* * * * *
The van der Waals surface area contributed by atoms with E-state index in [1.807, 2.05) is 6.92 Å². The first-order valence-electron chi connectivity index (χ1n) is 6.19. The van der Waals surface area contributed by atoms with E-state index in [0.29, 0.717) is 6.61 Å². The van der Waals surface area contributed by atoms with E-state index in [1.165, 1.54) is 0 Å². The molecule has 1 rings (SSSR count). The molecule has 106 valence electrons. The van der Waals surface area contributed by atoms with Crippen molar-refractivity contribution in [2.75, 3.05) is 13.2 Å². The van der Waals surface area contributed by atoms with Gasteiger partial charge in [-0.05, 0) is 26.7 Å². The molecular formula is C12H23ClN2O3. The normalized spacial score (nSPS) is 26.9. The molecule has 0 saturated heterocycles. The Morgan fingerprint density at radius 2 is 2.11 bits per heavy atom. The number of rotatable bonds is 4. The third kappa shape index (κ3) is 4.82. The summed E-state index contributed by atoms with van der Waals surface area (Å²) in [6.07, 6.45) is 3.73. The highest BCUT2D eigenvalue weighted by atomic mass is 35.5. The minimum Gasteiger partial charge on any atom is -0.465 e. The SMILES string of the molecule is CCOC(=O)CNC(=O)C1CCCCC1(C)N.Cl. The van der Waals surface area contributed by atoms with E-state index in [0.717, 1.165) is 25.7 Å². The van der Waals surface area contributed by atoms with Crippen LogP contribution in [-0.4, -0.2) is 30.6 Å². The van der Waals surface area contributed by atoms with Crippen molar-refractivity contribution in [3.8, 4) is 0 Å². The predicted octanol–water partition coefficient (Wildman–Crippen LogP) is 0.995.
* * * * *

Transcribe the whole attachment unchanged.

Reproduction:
The van der Waals surface area contributed by atoms with E-state index in [1.807, 2.05) is 6.92 Å². The first-order valence-electron chi connectivity index (χ1n) is 6.19. The van der Waals surface area contributed by atoms with E-state index in [0.29, 0.717) is 6.61 Å². The van der Waals surface area contributed by atoms with E-state index in [1.165, 1.54) is 0 Å². The molecule has 1 rings (SSSR count). The molecule has 106 valence electrons. The van der Waals surface area contributed by atoms with Crippen molar-refractivity contribution in [2.75, 3.05) is 13.2 Å². The van der Waals surface area contributed by atoms with Gasteiger partial charge in [-0.05, 0) is 26.7 Å². The molecular formula is C12H23ClN2O3. The normalized spacial score (nSPS) is 26.9. The molecule has 0 saturated heterocycles. The Morgan fingerprint density at radius 2 is 2.11 bits per heavy atom. The number of rotatable bonds is 4. The third kappa shape index (κ3) is 4.82. The summed E-state index contributed by atoms with van der Waals surface area (Å²) in [6.07, 6.45) is 3.73. The highest BCUT2D eigenvalue weighted by atomic mass is 35.5. The minimum Gasteiger partial charge on any atom is -0.465 e. The SMILES string of the molecule is CCOC(=O)CNC(=O)C1CCCCC1(C)N.Cl. The van der Waals surface area contributed by atoms with E-state index in [0.717, 1.165) is 25.7 Å². The van der Waals surface area contributed by atoms with Crippen LogP contribution in [-0.4, -0.2) is 30.6 Å². The van der Waals surface area contributed by atoms with Crippen molar-refractivity contribution in [3.8, 4) is 0 Å². The predicted octanol–water partition coefficient (Wildman–Crippen LogP) is 0.995.